Background: Contact tracing is a core element of the public health response to emerging infectious diseases including COVID-19. Better understanding the implementation context of contact tracing for pandemics, including individual- and systems-level predictors of success, is critical to preparing for future epidemics. Methods: We carried out a prospective implementation study of an emergency volunteer contact tracing program established in New Haven, Connecticut between April 4 and May 19, 2020. We assessed the yield and timeliness of case and contact outreach in reference to CDC benchmarks, and identified individual and programmatic predictors of successful implementation using multivariable regression models. We synthesized our findings using the RE-AIM implementation framework. Results: Case investigators interviewed only 826 (48%) of 1,705 cases and were unable to reach 545 (32%) because of incomplete information and 334 (20%) who missed or declined repeated outreach calls. Contact notifiers reached just 687 (28%) of 2,437 reported contacts, and were unable to reach 1,597 (66%) with incomplete information and 153 (6%) who missed or declined repeated outreach calls. The median time-to-case-interview was 5 days and time-to-contact-notification 8 days. However, among notified contacts with complete time data, 457 (71%) were reached within 6 days of exposure. The least likely groups to be interviewed were elderly (adjusted relative risk, aRR 0.74, 95% CI 0.61-0.89, p = 0.012, vs. young adult) and Black/African-American cases (aRR 0.88, 95% CI 0.80-0.97, pairwise p = 0.01, vs. Hispanic/Latinx). However, ties between cases and their contacts strongly influenced contact notification success (Intraclass Correlation Coefficient (ICC) 0.60). Surging caseloads and high volunteer turnover (case investigator n = 144, median time from sign-up to retirement from program was 4 weeks) required the program to supplement the volunteer workforce with paid public health nurses. Conclusions: An emergency volunteer-run contact tracing program fell short of CDC benchmarks for time and yield, largely due to difficulty collecting the information required for outreach to cases and contacts. To improve uptake, contact tracing programs must professionalize the workforce; better integrate testing and tracing services; capitalize on positive social influences between cases and contacts; and address racial and age-related disparities through enhanced community engagement.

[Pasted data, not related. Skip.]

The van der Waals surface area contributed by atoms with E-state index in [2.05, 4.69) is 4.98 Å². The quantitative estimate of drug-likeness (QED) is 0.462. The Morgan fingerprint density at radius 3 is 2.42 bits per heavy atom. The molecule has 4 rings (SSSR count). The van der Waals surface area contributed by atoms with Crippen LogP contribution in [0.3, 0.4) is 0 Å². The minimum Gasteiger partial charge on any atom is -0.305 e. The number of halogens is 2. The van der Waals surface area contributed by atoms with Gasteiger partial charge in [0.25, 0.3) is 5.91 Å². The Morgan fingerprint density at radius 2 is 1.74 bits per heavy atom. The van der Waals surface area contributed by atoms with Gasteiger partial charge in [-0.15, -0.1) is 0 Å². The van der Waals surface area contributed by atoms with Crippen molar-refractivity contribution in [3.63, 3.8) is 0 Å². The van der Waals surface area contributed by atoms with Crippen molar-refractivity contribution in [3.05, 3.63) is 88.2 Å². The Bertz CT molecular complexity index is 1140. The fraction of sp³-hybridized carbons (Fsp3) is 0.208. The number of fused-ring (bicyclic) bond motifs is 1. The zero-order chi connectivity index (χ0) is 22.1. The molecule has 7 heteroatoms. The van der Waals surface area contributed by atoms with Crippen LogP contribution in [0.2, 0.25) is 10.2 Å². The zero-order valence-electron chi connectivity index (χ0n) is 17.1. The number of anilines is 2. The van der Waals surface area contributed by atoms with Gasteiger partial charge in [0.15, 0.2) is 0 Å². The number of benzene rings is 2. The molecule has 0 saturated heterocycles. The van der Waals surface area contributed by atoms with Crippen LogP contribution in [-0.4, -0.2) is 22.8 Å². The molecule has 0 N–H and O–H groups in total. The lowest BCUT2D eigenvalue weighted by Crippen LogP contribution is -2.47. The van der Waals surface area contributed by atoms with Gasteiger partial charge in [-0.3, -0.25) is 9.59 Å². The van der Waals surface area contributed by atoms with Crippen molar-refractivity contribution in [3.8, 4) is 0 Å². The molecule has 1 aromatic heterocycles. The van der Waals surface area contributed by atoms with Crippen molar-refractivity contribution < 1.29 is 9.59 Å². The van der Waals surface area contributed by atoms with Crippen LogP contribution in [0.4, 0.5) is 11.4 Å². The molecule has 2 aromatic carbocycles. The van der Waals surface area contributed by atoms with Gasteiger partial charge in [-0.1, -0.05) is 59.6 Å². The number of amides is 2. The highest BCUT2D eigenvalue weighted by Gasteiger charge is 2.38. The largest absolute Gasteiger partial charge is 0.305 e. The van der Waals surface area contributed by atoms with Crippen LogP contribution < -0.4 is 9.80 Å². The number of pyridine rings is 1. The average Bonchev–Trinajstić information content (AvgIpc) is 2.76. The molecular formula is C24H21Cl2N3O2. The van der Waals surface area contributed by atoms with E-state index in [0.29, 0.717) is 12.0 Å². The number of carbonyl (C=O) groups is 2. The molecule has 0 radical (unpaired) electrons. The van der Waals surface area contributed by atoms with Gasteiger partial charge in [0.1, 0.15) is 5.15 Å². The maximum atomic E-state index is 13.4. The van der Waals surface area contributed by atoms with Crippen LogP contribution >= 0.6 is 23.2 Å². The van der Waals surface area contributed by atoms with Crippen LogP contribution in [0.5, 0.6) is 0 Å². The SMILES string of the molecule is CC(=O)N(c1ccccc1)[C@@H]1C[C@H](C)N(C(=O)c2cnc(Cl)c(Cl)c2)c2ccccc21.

Subject(s)
COVID-19 , Contact Tracing , Aged , Humans , Prospective Studies , Public Health , SARS-CoV-2
9.
PLoS One ; 16(5): e0251033, 2021.
Article in English | MEDLINE | ID: covidwho-1216959

ABSTRACT